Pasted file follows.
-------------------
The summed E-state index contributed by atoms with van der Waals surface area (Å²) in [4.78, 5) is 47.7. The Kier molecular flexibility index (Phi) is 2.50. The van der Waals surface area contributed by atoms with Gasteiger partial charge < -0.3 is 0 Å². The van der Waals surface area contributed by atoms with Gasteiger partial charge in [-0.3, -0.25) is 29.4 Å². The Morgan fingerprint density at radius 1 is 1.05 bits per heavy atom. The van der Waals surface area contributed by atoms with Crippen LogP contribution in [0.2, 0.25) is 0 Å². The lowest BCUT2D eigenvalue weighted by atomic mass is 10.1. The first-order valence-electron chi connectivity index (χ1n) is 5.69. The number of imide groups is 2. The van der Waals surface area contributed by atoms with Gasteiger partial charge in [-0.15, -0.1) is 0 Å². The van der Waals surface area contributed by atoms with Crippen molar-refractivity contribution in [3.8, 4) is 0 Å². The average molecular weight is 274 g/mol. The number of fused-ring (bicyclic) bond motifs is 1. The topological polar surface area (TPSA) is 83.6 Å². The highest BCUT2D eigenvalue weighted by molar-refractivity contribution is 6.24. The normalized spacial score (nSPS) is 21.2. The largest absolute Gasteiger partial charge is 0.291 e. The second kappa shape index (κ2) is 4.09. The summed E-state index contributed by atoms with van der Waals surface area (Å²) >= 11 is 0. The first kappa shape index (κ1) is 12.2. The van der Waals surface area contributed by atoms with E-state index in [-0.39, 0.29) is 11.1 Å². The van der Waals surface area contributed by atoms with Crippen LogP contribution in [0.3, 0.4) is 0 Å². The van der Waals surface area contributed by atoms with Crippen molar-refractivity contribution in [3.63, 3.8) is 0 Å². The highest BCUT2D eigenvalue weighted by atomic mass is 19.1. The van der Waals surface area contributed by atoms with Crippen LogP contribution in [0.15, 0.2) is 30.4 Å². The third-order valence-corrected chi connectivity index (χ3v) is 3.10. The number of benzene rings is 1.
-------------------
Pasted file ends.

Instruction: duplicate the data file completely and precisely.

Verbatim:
The summed E-state index contributed by atoms with van der Waals surface area (Å²) in [4.78, 5) is 47.7. The Kier molecular flexibility index (Phi) is 2.50. The van der Waals surface area contributed by atoms with Gasteiger partial charge < -0.3 is 0 Å². The van der Waals surface area contributed by atoms with Gasteiger partial charge in [-0.3, -0.25) is 29.4 Å². The Morgan fingerprint density at radius 1 is 1.05 bits per heavy atom. The van der Waals surface area contributed by atoms with Crippen LogP contribution in [0.2, 0.25) is 0 Å². The lowest BCUT2D eigenvalue weighted by atomic mass is 10.1. The first-order valence-electron chi connectivity index (χ1n) is 5.69. The number of imide groups is 2. The van der Waals surface area contributed by atoms with Gasteiger partial charge in [-0.15, -0.1) is 0 Å². The van der Waals surface area contributed by atoms with Crippen molar-refractivity contribution in [3.8, 4) is 0 Å². The average molecular weight is 274 g/mol. The number of fused-ring (bicyclic) bond motifs is 1. The topological polar surface area (TPSA) is 83.6 Å². The highest BCUT2D eigenvalue weighted by molar-refractivity contribution is 6.24. The normalized spacial score (nSPS) is 21.2. The largest absolute Gasteiger partial charge is 0.291 e. The second kappa shape index (κ2) is 4.09. The summed E-state index contributed by atoms with van der Waals surface area (Å²) >= 11 is 0. The first kappa shape index (κ1) is 12.2. The van der Waals surface area contributed by atoms with E-state index in [-0.39, 0.29) is 11.1 Å². The van der Waals surface area contributed by atoms with Crippen LogP contribution in [0.3, 0.4) is 0 Å². The van der Waals surface area contributed by atoms with Crippen molar-refractivity contribution in [3.63, 3.8) is 0 Å². The highest BCUT2D eigenvalue weighted by atomic mass is 19.1. The van der Waals surface area contributed by atoms with Crippen LogP contribution in [0.15, 0.2) is 30.4 Å². The third-order valence-corrected chi connectivity index (χ3v) is 3.10. The number of benzene rings is 1.